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danielpaval
01-01-2003, 11:54 AM
Does anyone know a good tutorial about how to use the mouse in DOS applications?

Wunna
01-01-2003, 06:22 PM
#include <stdio.h>
#include <conio.h>
#include <graphics.h>
void LoadMouse()
{
asm{
mov ax,0x0000;
int 0x33;

}


}
void Beep()
{
asm{
mov ax,0x0e07;
xor bx,bx;

int 0x10;

}

}
void Show()
{
asm{
mov ax,0x0001;
int 0x33;
}


}
void Hide()
{
asm{
mov ax,0x0002;
int 0x33;
}


}
main()
{
int gD=DETECT,gM;
initgraph(&gD,&gM,"C:\\TC\\BGI");
LoadMouse();
Show();
getch();
Hide();
Beep();
getch();
Show();
getch();
}

Hammer
01-01-2003, 07:33 PM
Use code tags when posting code (http://www.cprogramming.com/cboard/showthread.php?s=&threadid=26463)

danielpaval
01-02-2003, 07:29 AM
Thanks for the code Wunna. I'm sure that it's correct but when I try to compile it there is a linker error:

"Undefined simbol _initgraph in module new.cpp"

The file I'm writting is new.cpp in C:\Borlandc\Bin, the current directory.

Of course I changed the call of the initgraph function in Wunna's code with initgraph(&gD,&gM,"C:\\BORLANDC\\BGI"); but the error still appears.

What can I do?

I still want a tutorial about mouse use in C++ (DOS mode)...

Thanks.

ronin
01-02-2003, 06:20 PM
Do you link in graphics.lib? I dunno which version of Borland you're using, but older versions required that runtime library to be included. Check your project and check off that option.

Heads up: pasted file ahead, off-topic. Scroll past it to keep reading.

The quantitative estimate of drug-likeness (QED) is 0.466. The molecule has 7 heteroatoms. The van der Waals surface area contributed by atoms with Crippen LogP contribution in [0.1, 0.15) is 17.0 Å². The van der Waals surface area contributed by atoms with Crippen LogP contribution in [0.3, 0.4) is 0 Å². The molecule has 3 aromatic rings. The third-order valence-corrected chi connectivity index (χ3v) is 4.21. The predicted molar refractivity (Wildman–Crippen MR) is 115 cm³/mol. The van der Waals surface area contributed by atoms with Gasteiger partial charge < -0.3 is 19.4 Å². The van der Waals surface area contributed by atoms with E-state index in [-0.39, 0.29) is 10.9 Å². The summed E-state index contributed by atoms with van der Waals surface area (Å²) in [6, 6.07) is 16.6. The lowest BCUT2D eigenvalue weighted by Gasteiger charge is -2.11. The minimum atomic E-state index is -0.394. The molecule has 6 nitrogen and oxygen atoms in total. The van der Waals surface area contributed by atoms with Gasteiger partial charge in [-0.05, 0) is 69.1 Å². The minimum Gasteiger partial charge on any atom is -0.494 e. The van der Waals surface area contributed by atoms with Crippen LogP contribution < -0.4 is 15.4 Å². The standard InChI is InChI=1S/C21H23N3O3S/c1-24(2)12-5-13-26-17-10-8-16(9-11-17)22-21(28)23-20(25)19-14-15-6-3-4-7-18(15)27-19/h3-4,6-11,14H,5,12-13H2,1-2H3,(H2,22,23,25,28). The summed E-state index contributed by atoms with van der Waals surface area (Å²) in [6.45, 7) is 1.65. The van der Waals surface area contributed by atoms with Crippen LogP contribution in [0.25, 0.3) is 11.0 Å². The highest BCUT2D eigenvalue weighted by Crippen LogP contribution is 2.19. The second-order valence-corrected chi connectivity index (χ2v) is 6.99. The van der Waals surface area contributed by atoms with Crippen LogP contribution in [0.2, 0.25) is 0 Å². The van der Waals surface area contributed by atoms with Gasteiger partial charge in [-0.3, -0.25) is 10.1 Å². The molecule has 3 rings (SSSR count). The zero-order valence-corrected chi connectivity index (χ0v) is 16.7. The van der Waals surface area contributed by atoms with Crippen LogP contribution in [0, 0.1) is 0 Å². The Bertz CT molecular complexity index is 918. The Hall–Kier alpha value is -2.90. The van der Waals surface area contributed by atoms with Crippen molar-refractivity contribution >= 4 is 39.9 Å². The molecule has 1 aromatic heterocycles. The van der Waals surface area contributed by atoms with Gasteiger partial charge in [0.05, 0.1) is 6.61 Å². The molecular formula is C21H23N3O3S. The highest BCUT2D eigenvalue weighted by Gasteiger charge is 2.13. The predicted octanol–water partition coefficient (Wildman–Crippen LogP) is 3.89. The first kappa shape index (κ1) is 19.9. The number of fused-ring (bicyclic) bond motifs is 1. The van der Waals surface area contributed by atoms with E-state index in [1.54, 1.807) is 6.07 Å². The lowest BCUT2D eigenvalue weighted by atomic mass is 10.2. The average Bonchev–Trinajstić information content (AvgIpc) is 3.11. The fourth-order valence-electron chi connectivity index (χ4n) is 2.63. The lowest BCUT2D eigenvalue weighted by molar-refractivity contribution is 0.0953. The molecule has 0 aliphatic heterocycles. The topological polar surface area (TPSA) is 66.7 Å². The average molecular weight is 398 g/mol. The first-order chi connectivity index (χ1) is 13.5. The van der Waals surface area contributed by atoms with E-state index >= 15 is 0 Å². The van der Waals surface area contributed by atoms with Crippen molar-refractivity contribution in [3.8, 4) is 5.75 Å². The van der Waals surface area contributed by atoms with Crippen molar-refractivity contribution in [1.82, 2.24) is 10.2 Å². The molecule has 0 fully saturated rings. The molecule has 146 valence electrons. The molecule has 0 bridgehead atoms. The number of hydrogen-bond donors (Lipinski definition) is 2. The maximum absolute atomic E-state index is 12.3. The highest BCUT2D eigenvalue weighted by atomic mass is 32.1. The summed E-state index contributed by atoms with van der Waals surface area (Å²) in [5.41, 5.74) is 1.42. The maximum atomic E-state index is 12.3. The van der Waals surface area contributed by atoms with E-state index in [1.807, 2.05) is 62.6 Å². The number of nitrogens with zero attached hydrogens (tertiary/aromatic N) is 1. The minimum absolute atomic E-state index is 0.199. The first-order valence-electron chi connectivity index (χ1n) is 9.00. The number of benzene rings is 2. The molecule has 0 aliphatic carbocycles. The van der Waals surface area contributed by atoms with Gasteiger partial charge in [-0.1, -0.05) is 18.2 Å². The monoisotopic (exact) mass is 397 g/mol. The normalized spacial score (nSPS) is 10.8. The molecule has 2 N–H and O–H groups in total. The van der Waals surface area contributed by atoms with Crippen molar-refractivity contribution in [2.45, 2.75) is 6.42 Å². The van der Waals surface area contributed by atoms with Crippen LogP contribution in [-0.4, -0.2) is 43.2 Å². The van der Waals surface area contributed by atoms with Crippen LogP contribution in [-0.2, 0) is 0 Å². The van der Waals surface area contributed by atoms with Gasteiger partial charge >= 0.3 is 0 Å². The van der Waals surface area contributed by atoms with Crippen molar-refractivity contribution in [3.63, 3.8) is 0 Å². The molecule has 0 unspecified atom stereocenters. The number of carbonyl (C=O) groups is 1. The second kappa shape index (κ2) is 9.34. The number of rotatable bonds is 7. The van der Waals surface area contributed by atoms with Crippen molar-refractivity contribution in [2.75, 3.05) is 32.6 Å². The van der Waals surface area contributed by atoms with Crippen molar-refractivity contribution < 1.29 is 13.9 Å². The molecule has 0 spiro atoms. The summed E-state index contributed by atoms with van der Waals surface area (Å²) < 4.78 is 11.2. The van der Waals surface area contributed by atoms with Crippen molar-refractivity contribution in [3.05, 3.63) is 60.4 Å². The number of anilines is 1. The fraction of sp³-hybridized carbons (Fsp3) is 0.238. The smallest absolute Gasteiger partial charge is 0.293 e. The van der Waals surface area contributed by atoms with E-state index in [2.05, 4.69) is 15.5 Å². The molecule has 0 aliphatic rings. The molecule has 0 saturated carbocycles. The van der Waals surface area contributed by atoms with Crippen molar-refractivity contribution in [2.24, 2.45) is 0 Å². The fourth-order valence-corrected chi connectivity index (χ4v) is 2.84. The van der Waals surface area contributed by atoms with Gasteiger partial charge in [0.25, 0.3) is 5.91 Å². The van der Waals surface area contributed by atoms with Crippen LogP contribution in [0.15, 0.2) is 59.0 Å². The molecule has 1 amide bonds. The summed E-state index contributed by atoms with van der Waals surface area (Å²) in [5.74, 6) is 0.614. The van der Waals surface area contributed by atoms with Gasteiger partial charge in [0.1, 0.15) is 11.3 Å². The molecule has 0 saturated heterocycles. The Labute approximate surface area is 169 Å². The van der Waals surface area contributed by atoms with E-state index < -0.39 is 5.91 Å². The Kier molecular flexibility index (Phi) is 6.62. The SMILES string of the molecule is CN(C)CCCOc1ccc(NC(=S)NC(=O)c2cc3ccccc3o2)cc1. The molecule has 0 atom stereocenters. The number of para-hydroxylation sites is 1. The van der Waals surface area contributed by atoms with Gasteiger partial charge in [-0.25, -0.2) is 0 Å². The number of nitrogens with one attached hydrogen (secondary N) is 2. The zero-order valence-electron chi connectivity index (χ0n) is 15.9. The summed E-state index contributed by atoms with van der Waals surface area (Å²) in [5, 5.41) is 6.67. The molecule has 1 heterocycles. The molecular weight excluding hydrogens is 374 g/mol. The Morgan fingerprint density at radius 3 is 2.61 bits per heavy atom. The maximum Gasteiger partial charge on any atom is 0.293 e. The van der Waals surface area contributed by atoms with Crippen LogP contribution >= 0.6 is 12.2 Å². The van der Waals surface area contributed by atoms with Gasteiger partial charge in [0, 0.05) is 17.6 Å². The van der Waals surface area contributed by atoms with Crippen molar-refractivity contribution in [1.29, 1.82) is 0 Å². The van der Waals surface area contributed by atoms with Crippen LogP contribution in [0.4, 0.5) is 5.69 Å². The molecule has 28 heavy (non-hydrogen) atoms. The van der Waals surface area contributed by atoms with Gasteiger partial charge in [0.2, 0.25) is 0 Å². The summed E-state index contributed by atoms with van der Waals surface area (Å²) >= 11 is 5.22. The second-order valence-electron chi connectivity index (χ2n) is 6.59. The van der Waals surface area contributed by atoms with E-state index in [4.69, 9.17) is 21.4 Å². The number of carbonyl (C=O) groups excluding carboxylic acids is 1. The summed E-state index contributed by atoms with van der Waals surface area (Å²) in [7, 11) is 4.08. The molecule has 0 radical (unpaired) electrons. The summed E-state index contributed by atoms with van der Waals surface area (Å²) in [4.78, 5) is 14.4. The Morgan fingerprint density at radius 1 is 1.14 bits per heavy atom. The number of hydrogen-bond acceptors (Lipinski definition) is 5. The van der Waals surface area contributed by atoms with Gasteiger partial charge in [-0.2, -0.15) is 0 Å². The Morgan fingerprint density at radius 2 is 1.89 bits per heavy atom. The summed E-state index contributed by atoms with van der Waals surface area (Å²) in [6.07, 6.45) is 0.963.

Use a dos based compiler for int 10h operations or you'll have problems with protection faults at runtime.

vasanth
01-15-2003, 10:08 AM
Hi...
Try using my class... It has more options..





# include <conio.h>
# include <string.h>
# include <fstream.h>
# include <stdio.h>
# include <dos.h>
# include <graphics.h>




//Mouse Class starting//
//------------------------------------------------------------------------------------------------------//
int graphicsdriver,gm,maxx,maxy,graphicsx,graphicsy,bu tton;
static union REGS inregs, outregs;
static struct SREGS segregs;
typedef enum {ARROW, HAND, HOUR_GLASS, PEN} cursor_type;
union REGS graphicsi,graphicso;

static const int cursor_data[] = {
/* standard arrow cursor */
1, 0, /* x, graphicsy of hotpoint */

0x9FFF, 0x8FFF, 0x87FF, 0x83FF, /* SCREEN MASK (16 words) */
0x81FF, 0x80FF, 0x807F, 0x803F, /* Each word marks 16 pixels (lowest */
0x801F, 0x800F, 0x80FF, 0x887F, /* bit is rightmost pixel). The mask */
0x987F, 0xBC3F, 0xFC3F, 0xFE7F, /* is AND_ed with screen contents. */

0x0000, 0x2000, 0x3000, 0x3800, /* CURSOR MASK (16 words) */
0x3C00, 0x3E00, 0x3F00, 0x3F80, /* After the screen is AND_ed with the */
0x3FC0, 0x3E00, 0x3600, 0x2300, /* screen mask it is XOR_ed with this */
0x0300, 0x0180, 0x0180, 0x0000, /* cursor mask. */

/* pointing hand cursor */
2, 1,
0xCFFF, 0x87FF, 0x87FF, 0x87FF, 0x813F, 0x8007, 0x8003, 0x8003,
0x8003, 0x8003, 0x8003, 0x8003, 0x8007, 0xC007, 0xC007, 0xE03F,

0x0000, 0x3000, 0x3000, 0x3000, 0x3000, 0x36C0, 0x36D8, 0x36D8,
0x36D8, 0x36D8, 0x3FF8, 0x3FF8, 0x3FF0, 0x1FF0, 0x1FC0, 0x0000,

/* hourglass cursor */
7, 7,
0xC003, 0xC003, 0xC003, 0xC003, 0xE007, 0xF00F, 0xF81F, 0xFC3F,
0xFC3F, 0xF81F, 0xF00F, 0xE007, 0xC003, 0xC003, 0xC003, 0xC003,

0x0000, 0x1FF8, 0x0000, 0x1FF8, 0x0D50, 0x06A0, 0x0340, 0x0180,
0x0180, 0x03C0, 0x07E0, 0x0D50, 0x1AA8, 0x0000, 0x1FF8, 0x0000,

/* pen cursor */
0, 15,
0xFFF1, 0xFFE0, 0xFFC0, 0xFF80, 0xFF01, 0xFE03, 0xFC07, 0xF80F,
0xF01F, 0xE03F, 0xE07F, 0xC0FF, 0xC1FF, 0x87FF, 0x1FFF, 0x3FFF,

0x0000, 0x000E, 0x001C, 0x003A, 0x0074, 0x00E8, 0x01D0, 0x03A0,
0x0740, 0x0E80, 0x0D00, 0x1A00, 0x1800, 0x2000, 0x4000, 0x0000

};



static class mouse{
protected:

public:
mouse();
initmouse();
showmouseptr();
getpoint();
restrictmouseptr(int,int,int,int);
getmousepos(int*,int*,int*);
void setCursor(cursor_type cursor);
void disableMouse();


};